So I need God. I need to follow Him. I need to obey Him. I need to learn that life works when I accept Him as my Master. I believe that to be true for all of us. God made us, knows us, loves us, and wants what is best for us. When I forget this, life gets more confusing and difficult. When I remember it, I find peace, joy, hope, and purpose.
Lucky learned his lesson: life is better when he obeys his Master. I learned my lesson too: life is better when I obey my Master. It can work for you too.
Have you heard that July 2011 will have 5 Fridays, 5 Saturdays and 5 Sundays and that this pattern only occurs once every 823 years? Has anyone ever told you that the Great Wall of China is the only manmade object visible from space? Does the phrase “we only use 10 percent of our brain” ring a bell?
What these things have in common, of course, is that none of them is true. July 2011 will have 5 Fridays, 5 Saturdays and 5 Sundays, but so will July 2016. I’m not great at math, but I’m fairly confident that’s not 823 years.
The Great Wall of China is long, but not particularly wide (as far as manmade structures go). It is approximately the same color as the land that surrounds it. Continually improving technology allows such things to be seen from space, but there are many other structures that men have built which are more easily observed.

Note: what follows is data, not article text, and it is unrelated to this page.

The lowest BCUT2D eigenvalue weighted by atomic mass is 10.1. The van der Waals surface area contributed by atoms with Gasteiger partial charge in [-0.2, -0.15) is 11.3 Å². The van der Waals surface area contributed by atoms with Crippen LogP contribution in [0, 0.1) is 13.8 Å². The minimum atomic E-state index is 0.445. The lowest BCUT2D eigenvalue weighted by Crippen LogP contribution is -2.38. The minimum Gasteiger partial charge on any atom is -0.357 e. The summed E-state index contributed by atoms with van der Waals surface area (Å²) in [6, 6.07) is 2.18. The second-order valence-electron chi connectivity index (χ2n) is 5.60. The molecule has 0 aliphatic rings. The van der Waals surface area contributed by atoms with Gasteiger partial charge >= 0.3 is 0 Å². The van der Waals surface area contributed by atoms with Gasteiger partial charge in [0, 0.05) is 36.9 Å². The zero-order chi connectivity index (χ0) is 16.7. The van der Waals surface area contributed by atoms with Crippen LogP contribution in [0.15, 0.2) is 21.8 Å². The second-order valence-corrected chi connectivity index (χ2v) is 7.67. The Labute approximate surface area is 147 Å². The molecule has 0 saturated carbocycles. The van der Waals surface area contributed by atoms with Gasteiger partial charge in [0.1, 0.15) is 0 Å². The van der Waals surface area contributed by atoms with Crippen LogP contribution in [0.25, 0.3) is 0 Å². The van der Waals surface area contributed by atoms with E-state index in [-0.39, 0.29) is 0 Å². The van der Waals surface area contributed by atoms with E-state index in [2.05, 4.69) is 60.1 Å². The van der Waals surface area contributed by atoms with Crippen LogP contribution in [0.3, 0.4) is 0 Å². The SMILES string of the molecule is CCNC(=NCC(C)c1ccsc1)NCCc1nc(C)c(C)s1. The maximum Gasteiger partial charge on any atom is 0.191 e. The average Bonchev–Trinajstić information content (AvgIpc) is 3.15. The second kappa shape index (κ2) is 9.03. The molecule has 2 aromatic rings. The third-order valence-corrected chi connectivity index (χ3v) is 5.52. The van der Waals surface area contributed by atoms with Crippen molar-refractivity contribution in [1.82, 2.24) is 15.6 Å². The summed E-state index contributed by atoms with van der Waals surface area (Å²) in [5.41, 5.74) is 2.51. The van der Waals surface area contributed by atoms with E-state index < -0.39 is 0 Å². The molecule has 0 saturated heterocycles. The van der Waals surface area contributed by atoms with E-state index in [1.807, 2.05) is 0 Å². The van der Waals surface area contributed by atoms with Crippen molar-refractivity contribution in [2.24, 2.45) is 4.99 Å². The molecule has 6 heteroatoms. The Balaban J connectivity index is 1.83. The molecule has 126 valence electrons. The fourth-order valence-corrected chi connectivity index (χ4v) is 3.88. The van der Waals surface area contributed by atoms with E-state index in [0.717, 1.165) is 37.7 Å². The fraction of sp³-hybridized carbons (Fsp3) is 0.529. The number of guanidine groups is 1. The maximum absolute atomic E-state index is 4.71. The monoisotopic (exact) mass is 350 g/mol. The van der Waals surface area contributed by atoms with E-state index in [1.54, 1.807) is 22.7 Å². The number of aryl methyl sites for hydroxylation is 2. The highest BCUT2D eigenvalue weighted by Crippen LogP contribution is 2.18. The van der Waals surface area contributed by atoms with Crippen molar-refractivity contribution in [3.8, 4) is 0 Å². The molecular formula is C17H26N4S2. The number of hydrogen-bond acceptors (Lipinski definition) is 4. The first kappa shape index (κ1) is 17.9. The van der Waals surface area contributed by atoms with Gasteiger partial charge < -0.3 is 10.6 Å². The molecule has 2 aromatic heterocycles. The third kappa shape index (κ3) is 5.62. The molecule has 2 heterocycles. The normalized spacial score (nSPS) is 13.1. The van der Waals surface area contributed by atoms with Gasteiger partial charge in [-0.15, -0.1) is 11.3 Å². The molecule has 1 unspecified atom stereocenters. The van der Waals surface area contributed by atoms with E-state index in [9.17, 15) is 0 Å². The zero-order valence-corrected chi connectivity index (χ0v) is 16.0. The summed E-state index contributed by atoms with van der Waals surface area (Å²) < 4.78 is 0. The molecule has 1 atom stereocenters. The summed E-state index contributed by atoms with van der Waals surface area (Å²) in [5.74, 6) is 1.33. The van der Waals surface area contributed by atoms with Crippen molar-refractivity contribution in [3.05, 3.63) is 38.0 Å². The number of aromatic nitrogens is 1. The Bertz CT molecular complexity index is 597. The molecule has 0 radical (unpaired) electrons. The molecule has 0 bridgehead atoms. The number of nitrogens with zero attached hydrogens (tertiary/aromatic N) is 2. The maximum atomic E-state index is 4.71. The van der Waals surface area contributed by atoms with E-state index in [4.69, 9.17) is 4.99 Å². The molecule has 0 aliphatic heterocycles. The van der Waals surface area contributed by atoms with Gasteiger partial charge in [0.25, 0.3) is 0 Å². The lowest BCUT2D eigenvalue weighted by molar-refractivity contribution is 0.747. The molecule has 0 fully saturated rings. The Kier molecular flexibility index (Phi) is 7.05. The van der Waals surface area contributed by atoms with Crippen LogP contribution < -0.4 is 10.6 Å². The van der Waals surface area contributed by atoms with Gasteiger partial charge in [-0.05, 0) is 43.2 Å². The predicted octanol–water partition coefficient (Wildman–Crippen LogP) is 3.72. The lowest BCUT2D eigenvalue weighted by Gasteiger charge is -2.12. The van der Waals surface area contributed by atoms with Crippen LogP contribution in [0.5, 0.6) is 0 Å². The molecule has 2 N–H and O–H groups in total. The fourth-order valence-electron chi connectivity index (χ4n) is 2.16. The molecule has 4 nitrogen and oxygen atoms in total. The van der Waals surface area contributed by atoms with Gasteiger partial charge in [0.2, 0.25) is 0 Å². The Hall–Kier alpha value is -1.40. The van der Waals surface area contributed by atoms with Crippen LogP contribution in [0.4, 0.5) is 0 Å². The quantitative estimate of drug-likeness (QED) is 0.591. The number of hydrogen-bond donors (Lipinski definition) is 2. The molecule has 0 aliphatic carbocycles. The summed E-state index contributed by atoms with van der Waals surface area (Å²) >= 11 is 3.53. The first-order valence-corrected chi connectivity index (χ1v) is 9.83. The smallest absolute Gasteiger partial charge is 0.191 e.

And the myth about 10 percent of our brain? No one really knows how that belief began, but it’s been repeated so often that most people accept it as true. Neurosurgeons are not among them, which explains why they carefully plan each incision they will make when performing brain surgery.
Just because “everybody knows” something, that something isn’t necessarily true. Common sense isn’t as common as we might like to think. Stories are created, repeated and exaggerated. After a while it’s hard to distinguish between rumors, myths, outright lies, and the truth.
It was Jesus who said, “And ye shall know the truth, and the truth shall make you free.” (John 8:32) The problem is, we don’t always know where to find that liberating truth. Fortunately, Jesus also gave us the answer to that. While praying for his disciples one night, he asked that God: “Sanctify them in the truth; your word is truth.” (John 17:17)
The truth is found in God’s Word, the Bible. While that e-mail Grandma forwarded to you may or may not be true, we know that God’s Word is truth. Your best friend’s Facebook status will sometimes lead you astray, but the words of the Bible will lead you to freedom.
Read the Bible. Study God’s Word. Know the truth.
And use your whole brain, even if it’s on a Sunday in July in the shadow of the Great Wall.